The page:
My wife doesn't begin to understand the holy grail syndrome. To her, the first version I bought is always the best, the rest is down to some kind of magpie impulse that only men experience.

As for what happens when we're gone, having cleared my father-in-law's house of two large industrial bins of what I would call junk after he passed away, I'm under no illusions about that. My son, who moved out years back, still hasn't collected all his own cds let alone expressed any interest in mine.

RE: The collectors' dilemma

This is a depressing thread. Parla's comments had me thinking about my last days. (I'm not knocking you, Parla. Just the thought of our inevitable deaths was, well, maybe not the most inspiring way to end a long day of work.)

Having said that, I have to admit that these very same thoughts have been crossing my mind a lot of late. As a relative "newbie" to the world of classical music, I have a pretty paltry collection compared to most of you out there. But even my "modest" collection of around 275 CDs is rapidly growing and causing me to think the same thoughts as JAH. I'm averaging 2 to 3 new (well, mostly "used", but new to me) CDs a week. Like the rest of you, I have a pretty busy life, with family responsibilties and a demanding job. There really isn't time to give each new addition the attention it deserves.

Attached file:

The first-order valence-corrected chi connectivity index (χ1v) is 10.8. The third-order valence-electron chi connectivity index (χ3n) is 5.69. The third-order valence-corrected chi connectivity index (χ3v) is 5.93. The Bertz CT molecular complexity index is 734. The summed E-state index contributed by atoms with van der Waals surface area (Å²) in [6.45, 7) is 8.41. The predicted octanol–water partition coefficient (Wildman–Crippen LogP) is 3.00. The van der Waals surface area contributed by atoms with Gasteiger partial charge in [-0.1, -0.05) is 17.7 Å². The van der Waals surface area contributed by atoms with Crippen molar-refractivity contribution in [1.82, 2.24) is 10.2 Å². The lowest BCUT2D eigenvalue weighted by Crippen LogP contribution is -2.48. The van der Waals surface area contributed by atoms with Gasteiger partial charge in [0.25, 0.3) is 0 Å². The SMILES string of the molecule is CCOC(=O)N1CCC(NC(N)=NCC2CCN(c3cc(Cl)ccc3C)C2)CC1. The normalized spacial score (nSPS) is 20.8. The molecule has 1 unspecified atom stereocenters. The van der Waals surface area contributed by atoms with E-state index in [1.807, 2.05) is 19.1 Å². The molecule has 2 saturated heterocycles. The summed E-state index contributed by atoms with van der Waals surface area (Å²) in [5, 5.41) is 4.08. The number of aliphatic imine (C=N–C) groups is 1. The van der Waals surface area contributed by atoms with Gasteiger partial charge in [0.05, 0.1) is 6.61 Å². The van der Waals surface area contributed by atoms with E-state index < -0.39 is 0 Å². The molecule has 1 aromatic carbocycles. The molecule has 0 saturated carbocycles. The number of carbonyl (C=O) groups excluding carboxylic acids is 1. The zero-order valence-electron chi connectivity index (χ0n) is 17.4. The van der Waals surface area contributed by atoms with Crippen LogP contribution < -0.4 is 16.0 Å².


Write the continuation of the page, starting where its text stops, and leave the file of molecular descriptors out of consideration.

I'm averaging around 5 or 6 plays, then I move on to the more recent additions. I always keep some of my older acquisitions on my iPhone, but I don't get to them that often. I do the math and realize that if I keep adding to the collection, I'll reach the point where I'm playing a piece maybe once a year, on average.

Worst of all, I can't stop.

Dilemma or addiction?

Lance
RE: The collectors' dilemma

I'm pretty much with everyone here except maybe that planning your 'legacy' is not all that depressing once you've accepted that you're not immortal.

I'm reminded of a tv documentary about Herbert von Karajan - he planned his 'exit' down to the last detail including press release and destruction his film and video out-takes in order that no-one could tinker with them after his death.

Anyway, thanks to this thread, I've decided to put my latest planned purchase on hold.  It was to be a 22 CD set of all Stravinsky's works even though the review states that there are better recordings.  Let's see how long I can resist the completist urge.

RE: The collectors' dilemma

Quality over quantity is my rule. It's ok to go about building a huge library, a real asset to hand over to your sons and grandsons or perhaps to your community (depressing indeed), but I prefer to buy only the recordings I will listen to and that is considered, according to certain parameters, to be among the best. That's why I only have about 2K cds and I see room for maybe another thousand, no more!